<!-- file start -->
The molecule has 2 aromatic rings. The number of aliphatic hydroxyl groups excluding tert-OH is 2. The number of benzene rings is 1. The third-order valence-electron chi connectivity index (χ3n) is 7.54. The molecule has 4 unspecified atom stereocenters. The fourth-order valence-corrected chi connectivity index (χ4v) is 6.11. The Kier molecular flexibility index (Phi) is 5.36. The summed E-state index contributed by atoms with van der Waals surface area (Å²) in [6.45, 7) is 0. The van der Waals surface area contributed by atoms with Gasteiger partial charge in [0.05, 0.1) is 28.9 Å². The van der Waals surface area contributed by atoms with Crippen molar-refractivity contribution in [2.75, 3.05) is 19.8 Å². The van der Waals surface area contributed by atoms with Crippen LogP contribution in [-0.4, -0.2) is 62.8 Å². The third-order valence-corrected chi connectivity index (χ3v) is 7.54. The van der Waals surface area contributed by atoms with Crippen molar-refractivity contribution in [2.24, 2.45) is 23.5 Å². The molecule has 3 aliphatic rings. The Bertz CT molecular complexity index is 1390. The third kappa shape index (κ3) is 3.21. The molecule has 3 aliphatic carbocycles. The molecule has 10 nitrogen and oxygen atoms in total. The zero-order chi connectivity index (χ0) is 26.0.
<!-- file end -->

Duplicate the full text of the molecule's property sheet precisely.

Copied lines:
The molecule has 2 aromatic rings. The number of aliphatic hydroxyl groups excluding tert-OH is 2. The number of benzene rings is 1. The third-order valence-electron chi connectivity index (χ3n) is 7.54. The molecule has 4 unspecified atom stereocenters. The fourth-order valence-corrected chi connectivity index (χ4v) is 6.11. The Kier molecular flexibility index (Phi) is 5.36. The summed E-state index contributed by atoms with van der Waals surface area (Å²) in [6.45, 7) is 0. The van der Waals surface area contributed by atoms with Gasteiger partial charge in [0.05, 0.1) is 28.9 Å². The van der Waals surface area contributed by atoms with Crippen molar-refractivity contribution in [2.75, 3.05) is 19.8 Å². The van der Waals surface area contributed by atoms with Crippen LogP contribution in [-0.4, -0.2) is 62.8 Å². The third-order valence-corrected chi connectivity index (χ3v) is 7.54. The van der Waals surface area contributed by atoms with Crippen molar-refractivity contribution in [2.24, 2.45) is 23.5 Å². The molecule has 3 aliphatic rings. The Bertz CT molecular complexity index is 1390. The third kappa shape index (κ3) is 3.21. The molecule has 3 aliphatic carbocycles. The molecule has 10 nitrogen and oxygen atoms in total. The zero-order chi connectivity index (χ0) is 26.0.